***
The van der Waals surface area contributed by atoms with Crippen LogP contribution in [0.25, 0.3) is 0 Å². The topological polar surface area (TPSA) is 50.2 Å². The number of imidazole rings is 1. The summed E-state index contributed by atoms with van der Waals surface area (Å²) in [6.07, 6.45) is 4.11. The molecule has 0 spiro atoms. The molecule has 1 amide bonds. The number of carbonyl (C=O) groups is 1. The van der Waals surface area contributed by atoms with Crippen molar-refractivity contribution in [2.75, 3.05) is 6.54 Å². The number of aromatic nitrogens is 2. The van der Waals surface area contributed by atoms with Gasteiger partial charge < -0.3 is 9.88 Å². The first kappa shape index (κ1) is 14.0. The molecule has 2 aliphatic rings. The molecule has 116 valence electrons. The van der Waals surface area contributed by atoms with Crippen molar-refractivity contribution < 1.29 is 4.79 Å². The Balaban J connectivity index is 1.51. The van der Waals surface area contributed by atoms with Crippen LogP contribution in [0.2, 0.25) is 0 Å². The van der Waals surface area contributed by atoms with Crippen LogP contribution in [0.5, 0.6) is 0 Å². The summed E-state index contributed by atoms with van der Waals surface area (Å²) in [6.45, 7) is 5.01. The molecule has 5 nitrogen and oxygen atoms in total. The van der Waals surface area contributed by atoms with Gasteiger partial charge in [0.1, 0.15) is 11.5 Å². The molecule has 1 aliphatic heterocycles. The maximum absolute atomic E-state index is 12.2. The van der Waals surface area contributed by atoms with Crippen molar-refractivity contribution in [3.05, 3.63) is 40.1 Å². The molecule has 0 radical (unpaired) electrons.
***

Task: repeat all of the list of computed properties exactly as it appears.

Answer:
The van der Waals surface area contributed by atoms with Crippen LogP contribution in [0.25, 0.3) is 0 Å². The topological polar surface area (TPSA) is 50.2 Å². The number of imidazole rings is 1. The summed E-state index contributed by atoms with van der Waals surface area (Å²) in [6.07, 6.45) is 4.11. The molecule has 0 spiro atoms. The molecule has 1 amide bonds. The number of carbonyl (C=O) groups is 1. The van der Waals surface area contributed by atoms with Crippen molar-refractivity contribution in [2.75, 3.05) is 6.54 Å². The number of aromatic nitrogens is 2. The van der Waals surface area contributed by atoms with Gasteiger partial charge < -0.3 is 9.88 Å². The first kappa shape index (κ1) is 14.0. The molecule has 2 aliphatic rings. The molecule has 116 valence electrons. The van der Waals surface area contributed by atoms with Crippen molar-refractivity contribution < 1.29 is 4.79 Å². The Balaban J connectivity index is 1.51. The van der Waals surface area contributed by atoms with Crippen LogP contribution in [0.2, 0.25) is 0 Å². The van der Waals surface area contributed by atoms with Crippen LogP contribution in [0.5, 0.6) is 0 Å². The summed E-state index contributed by atoms with van der Waals surface area (Å²) in [6.45, 7) is 5.01. The molecule has 5 nitrogen and oxygen atoms in total. The van der Waals surface area contributed by atoms with Gasteiger partial charge in [0.1, 0.15) is 11.5 Å². The molecule has 1 aliphatic heterocycles. The maximum absolute atomic E-state index is 12.2. The van der Waals surface area contributed by atoms with Crippen molar-refractivity contribution in [3.05, 3.63) is 40.1 Å². The molecule has 0 radical (unpaired) electrons.